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certaintragedy

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About certaintragedy

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  1. Hi guys. I've been having some trouble with Eclipse CDT and referenced projects. I have one project that is a general code library. I have another project that's an application which needs to use that code library. The application's project references the library's project. I can compile everything alright, since the headers are in order, but when it comes to the linking stage it gives me undefined reference errors for all the functions in the library. I'd imagine this is an easy fix, but I'm relatively new to Eclipse and haven't been able to figure it out myself. To be clear, I'm not trying to build a DLL and link it or anything, I'm just trying to straight compile the library into the application (as though it were all part of the same project), but I'd like to keep them physically separated on disk. With Visual Studio, this was fine because I could just add the CPP files to any project I wanted and they would all refer back to the same single file on disk. So I'm just looking to be able to compile my code library into multiple different applications without creating a ton of copies of it on the hard drive. Thanks!
  2. certaintragedy

    So I'm sort of getting in a rut learning C++

    I started with C/C++ in seventh grade. I'm not of the school that says you should start with a "beginner" language first. Find some good books and really plug away at the reading and the examples. And code, code, code. If you see something in the book you don't understand, try to code it out yourself. Even if you don't know what you're writing and you're just straight copying it from the book, go ahead and do it and then play with what you've got until you understand how it works. If you find yourself falling behind then slow down and make sure you've got a handle on the basics before you move on. Put together little side projects that aren't in the book as you go to test your knowledge. I don't think there's anything inherently bad about starting with a language like C++, however there are some features of the language that I would be wary of tackling early on - namely templates. I'd stay away from templates as a beginner because you don't "need" them for any sort of fundamental task, and because the syntax and the related compiler errors can at times be a headache even for an experienced programmer. I say stick with it. Take things on step by step. Don't start working with classes and objects until you get a handle on how functions and arguments work in plain old vanilla C. Don't start trying to mess with pointers and polymorphism until you understand the OOP fundamentals. Try different books, code the examples, and come here when you have questions the book can't answer and you'll be on your way in no time. As a final note, I would start with a general beginning C++ book rather than a C++ game programming book (or better still, go through both at the same time). Learn to code then learn to code games.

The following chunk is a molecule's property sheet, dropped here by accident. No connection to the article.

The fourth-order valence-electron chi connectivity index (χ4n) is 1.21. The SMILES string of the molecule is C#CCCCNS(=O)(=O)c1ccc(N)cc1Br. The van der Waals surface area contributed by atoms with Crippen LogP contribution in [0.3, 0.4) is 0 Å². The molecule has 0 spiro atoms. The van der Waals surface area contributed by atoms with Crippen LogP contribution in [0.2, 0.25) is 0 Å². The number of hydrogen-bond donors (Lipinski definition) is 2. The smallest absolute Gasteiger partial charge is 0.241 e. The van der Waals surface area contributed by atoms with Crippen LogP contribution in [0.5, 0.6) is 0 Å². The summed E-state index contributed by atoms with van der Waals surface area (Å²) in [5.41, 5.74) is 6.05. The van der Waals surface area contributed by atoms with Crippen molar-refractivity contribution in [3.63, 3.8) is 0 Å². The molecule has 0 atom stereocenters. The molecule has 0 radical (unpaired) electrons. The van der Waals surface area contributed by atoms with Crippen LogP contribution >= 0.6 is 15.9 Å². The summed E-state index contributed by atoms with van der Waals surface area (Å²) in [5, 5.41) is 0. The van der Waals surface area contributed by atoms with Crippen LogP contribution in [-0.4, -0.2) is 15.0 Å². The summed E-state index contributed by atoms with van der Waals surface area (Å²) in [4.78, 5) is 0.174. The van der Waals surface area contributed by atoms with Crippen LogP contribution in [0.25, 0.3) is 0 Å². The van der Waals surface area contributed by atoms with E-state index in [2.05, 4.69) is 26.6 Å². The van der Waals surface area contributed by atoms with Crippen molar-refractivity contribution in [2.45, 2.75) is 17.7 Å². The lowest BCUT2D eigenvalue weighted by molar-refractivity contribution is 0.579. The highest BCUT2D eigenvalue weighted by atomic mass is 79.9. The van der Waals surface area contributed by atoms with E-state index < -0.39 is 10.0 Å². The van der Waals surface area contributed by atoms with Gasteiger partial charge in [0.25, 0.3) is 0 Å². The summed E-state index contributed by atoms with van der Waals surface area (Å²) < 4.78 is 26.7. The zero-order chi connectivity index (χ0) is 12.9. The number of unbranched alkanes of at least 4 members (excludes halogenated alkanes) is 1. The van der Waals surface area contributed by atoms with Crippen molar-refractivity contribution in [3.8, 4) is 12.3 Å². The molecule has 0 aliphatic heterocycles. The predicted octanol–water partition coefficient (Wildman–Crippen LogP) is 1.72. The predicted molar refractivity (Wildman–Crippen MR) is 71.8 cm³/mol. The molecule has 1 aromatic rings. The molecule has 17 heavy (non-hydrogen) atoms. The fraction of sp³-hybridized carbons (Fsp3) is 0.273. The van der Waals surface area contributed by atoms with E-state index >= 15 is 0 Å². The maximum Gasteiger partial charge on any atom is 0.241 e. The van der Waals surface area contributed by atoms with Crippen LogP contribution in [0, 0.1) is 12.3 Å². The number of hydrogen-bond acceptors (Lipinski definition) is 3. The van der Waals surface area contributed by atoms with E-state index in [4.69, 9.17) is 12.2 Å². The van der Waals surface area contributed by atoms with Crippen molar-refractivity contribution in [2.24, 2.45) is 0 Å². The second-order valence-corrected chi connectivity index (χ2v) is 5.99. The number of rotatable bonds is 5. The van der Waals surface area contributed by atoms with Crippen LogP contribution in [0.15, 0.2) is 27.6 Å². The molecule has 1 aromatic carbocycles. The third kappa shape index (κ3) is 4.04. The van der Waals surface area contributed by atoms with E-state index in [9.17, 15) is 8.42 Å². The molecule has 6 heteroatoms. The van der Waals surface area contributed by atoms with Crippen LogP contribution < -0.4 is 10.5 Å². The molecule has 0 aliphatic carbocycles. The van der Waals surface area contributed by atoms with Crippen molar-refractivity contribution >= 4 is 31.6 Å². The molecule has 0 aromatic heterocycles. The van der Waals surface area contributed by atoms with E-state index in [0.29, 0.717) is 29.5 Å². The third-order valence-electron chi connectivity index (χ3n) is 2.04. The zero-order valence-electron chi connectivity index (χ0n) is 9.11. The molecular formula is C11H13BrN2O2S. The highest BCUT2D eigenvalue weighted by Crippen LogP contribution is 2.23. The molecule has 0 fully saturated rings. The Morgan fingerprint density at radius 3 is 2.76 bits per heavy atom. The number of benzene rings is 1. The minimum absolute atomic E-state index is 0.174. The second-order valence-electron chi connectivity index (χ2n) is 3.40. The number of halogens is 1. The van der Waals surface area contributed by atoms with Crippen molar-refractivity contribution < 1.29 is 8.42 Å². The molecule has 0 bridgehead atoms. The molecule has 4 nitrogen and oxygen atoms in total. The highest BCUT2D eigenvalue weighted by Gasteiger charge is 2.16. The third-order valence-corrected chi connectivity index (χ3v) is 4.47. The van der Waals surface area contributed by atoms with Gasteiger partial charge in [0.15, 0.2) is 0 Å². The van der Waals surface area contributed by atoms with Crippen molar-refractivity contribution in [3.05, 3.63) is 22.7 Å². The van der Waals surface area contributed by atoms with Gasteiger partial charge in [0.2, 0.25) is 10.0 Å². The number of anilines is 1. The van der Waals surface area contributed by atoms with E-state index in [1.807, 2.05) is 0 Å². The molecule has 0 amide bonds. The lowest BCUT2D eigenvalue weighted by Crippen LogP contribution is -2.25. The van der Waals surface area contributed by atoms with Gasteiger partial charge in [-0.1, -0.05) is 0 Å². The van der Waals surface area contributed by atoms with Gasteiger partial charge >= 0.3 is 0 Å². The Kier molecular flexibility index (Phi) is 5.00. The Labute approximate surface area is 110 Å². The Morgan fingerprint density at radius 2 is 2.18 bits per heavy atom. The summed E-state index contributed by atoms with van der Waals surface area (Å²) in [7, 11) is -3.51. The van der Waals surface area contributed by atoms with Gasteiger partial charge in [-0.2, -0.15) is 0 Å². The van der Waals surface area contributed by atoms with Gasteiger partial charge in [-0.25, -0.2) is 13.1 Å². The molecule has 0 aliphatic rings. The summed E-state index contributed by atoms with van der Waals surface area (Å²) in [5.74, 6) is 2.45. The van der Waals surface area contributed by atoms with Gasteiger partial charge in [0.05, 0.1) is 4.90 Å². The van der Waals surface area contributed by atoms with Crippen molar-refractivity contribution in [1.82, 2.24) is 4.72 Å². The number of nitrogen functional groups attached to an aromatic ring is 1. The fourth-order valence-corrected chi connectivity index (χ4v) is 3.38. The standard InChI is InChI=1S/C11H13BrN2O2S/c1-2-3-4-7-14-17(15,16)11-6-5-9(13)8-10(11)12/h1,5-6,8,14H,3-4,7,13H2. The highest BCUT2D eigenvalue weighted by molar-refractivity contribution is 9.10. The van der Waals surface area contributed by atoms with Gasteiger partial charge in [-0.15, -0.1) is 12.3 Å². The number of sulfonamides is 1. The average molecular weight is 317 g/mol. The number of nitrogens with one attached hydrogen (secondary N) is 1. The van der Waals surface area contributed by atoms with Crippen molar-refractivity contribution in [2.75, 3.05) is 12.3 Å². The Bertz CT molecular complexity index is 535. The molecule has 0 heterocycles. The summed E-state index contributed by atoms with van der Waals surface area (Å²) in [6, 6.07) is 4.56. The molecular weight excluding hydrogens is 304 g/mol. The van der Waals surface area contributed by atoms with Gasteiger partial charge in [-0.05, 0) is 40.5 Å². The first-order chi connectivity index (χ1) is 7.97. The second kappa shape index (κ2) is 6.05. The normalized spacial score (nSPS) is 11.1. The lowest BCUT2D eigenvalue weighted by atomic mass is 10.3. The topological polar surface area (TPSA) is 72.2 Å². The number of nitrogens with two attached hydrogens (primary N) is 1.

3. One thing to think about is that the clients only need to communicate with the server when their "state" changes. In your paddle moving example, let's say I press down the Left Arrow to move my paddle to the left. Rather than spamming the server with "Move Left" packets, one could be sent when I press the key and one when I release it, and the client and the other server could figure out everything in between.
  4. certaintragedy

    #Include Problem

    To extend a little on what Illco said: The compiler processes each CPP file individually. So, if you only have In DebugFile.cpp: #include "DebugFile.h" ... Then, when the compiler begins compiling DebugFile.cpp THE ONLY INCLUDES IT SEES are those expressly stated in DebugFile.h, regardless of whether Engine.h is included by some other CPP file. Remember, the compiler "starts fresh" in terms of includes for each CPP file in your project, so trace through your files from top to bottom and follow where the compiler goes as it hits each #include. Unless you've explicity stated either in the CPP file or in the files that it #includes that you want to #include some header, the compiler will not do it, and this appears to be the case with your example (although I'm only speculating without being able to see the DebugFile.cpp code).
  5. certaintragedy

    Totally Weird Error(C++)